White House Confirms Support for Stimulus Checks for Citizens Born to Undocumented Immigrants

A controversial vote by eight Senate Democrats against stimulus benefits for undocumented immigrants last week forced the White House to clarify its own stance in favor of checks for the U.S. citizen children of undocumented parents Tuesday.

The controversy on the left began when eight Democrats voted in favor of an amendment from Republican Indiana Senator Todd Young included in the COVID relief package. Some of the Democratic senators who voted for the provision included Colorado Senator John Hickenlooper, Senator Maggie Hassan of New Hampshire, and Arizona Senators Kyrsten Sinema and Mark Kelly, all of whom benefitted from the votes and organizing of Latino voters and immigration groups during their respective elections.

While the stated purpose of the amendment was to block stimulus benefits like checks or tax breaks from going to undocumented immigrants, there was concern among senior Democrats like Illinois Senator Dick Durbin that the language could block American children with undocumented parents from receiving aid.

So-called mixed-status families were excluded from the first round of stimulus payments last spring, but some were included in the second payment, which also occurred during the Trump administration.

Pushback to the vote came from progressive Democrats like Hawaii Senator Mazie Hirono, who said undocumented immigrants pay taxes, and their U.S. citizen children are Americans so they should receive checks. The White House was forced to weigh in after a furor from immigration advocates and questions from reporters.

A White House spokesman told Newsweek the dividing line is social security numbers (SSN). "Our belief on this is that if you have an SSN you are eligible for the benefits in the American Rescue Plan," the official, who was not authorized to speak publicly on the Biden administration's stance, said.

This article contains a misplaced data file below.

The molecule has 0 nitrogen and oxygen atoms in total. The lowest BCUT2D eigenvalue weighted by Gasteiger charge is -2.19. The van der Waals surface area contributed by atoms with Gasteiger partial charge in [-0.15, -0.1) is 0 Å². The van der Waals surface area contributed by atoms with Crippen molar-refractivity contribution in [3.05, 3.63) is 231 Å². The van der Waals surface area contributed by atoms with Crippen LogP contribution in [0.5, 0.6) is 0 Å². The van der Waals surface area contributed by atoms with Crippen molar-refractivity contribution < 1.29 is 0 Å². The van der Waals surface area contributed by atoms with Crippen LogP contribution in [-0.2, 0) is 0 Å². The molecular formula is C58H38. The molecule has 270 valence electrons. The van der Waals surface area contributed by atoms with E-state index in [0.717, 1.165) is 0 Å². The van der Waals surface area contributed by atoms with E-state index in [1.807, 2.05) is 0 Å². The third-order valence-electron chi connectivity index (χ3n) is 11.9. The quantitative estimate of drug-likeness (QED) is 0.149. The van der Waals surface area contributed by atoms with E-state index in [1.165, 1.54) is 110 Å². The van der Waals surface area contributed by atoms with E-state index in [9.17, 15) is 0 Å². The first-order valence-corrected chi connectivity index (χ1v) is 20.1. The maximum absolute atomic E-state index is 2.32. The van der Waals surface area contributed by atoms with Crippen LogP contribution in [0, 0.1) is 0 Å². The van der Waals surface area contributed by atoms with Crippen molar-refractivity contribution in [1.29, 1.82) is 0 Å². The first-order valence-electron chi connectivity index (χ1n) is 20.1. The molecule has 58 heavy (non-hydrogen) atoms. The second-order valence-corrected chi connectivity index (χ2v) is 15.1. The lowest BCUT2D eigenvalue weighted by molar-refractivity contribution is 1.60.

In an afternoon press briefing, White House press secretary Jen Psaki confirmed Biden's position, saying the president "supports sending benefits to people who are eligible."

But immigration advocates who have turned their ire on those Democratic senators they feel betrayed Latino and immigrant communities say the Biden administration's clarification is not enough as Democrats submit votes they deem to be unacceptable.

"Where does Biden stand?" asked Chris Newman, general counsel for the National Day Laborer Organizing Network, and veteran of the immigration wars of the last 15 years. "Assuming he shares our view, he needs to use political persuasion and give a speech, if necessary, on why it's immoral and impractical to condemn immigrant families to a heightened risk of death by withholding aid."

Others blasted the White House and members of Congress for the decision that bars some immigrants who used ITIN numbers to pay their taxes from receiving stimulus checks.

"All taxpayers, regardless of immigration status, should be eligible for stimulus checks in the COVID relief package. This should not be up for debate," said Lorella Praeli, president of Community Change. "It's unconscionable that Congress and the White House would even consider excluding ITIN holders from the relief package. We are talking about 9.3 million tax-paying immigrants, including millions of essential workers."